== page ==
#1

# Oops, try again. fizz_count(['fizz', 'buzz']) returned 3 instead of the correct answer: 1

I dont get a few things. First: I didnt give the input 'fizz','buzz' so why does it give an error on that?
It changes to different errors for different lists, even if I dont change anything in the code. So it seems to be running through lists which are in the program to check whether the code works.

But in the console it returns it correctly. I tried with many different lists and it always works fine, even with numbers in them.
So what exactly is wrong here?

update: tried to refresh browser, to no avail

``````# Write your function below!

def fizz_count(list):
count = 0
for item in x:
if item == 'fizz':
count += 1
return count

x = ['fizz', 'fuzz', 'fizz', 'fizz']
counter = fizz_count(x)
print counter

# ['fizz', 3, 1, 6, 'fizz'] returned 1 instead of the correct answer 2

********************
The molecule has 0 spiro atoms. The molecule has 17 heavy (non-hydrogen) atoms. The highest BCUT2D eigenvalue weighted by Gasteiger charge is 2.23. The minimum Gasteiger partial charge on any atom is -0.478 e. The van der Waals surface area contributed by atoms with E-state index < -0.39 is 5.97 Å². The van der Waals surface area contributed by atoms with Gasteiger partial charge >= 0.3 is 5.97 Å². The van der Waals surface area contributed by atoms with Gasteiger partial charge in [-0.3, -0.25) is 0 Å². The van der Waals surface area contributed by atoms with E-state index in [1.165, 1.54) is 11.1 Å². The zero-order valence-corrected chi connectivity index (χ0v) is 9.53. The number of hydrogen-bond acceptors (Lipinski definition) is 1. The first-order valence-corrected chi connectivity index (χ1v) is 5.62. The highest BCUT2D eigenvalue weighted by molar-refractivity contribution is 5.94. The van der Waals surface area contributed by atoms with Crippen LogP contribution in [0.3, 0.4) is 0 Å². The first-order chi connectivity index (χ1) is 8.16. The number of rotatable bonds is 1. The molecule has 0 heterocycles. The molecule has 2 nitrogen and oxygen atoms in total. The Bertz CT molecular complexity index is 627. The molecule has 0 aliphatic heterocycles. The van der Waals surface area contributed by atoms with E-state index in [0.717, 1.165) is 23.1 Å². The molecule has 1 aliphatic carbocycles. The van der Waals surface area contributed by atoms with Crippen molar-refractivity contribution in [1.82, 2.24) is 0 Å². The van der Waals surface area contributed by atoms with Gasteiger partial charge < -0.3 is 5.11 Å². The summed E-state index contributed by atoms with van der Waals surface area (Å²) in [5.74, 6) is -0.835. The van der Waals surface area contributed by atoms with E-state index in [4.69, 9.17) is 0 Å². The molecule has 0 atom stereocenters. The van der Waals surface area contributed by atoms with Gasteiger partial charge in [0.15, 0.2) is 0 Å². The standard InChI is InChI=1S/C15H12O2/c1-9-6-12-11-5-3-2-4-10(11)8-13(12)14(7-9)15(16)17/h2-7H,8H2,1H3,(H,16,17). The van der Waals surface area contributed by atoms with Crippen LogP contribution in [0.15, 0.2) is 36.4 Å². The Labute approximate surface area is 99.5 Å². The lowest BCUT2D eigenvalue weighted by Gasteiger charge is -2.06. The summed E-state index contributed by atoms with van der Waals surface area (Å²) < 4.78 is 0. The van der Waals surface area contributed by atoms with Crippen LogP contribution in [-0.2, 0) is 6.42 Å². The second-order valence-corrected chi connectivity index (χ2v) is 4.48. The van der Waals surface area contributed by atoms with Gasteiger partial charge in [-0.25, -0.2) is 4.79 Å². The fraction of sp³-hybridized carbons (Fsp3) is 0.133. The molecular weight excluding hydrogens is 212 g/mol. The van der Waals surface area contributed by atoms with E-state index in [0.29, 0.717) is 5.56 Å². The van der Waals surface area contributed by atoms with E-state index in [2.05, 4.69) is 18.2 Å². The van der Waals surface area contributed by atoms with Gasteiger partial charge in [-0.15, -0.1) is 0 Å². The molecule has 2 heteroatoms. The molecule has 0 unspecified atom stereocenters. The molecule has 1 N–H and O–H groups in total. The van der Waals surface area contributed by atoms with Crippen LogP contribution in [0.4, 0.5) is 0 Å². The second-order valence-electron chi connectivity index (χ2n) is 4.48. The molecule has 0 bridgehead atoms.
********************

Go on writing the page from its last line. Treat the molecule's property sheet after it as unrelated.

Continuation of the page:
#(this is also not true, it returned 2 in the console)``````

#2

we can recreate the problem:

``````def fizz_count(list):
count = 0
for item in x:
if item == 'fizz':
count += 1
return count

x = ['fizz', 'fuzz', 'fizz', 'fizz']
y = ['fizz', 'buzz']
z = ['fizz', 3, 1, 6, 'fizz']
print fizz_count(x)
print fizz_count(y)
print fizz_count(z)``````

your function should work for all this lists, currently it only works for one.

#3

Aaah, I got it, thank you!
x -> list
and it works just fine

#4

you do understand how the arguments (`x`, `y` and `z`) are copied into the function parameter (`list`), allowing function to do repetitive work?

#5

Now I do, yes. At first I didnt get your reply but after a min of thinking it clicked and with that also the understanding of why (list) is necessary there to make it a general funktion in which any given list would work, not only x.

#6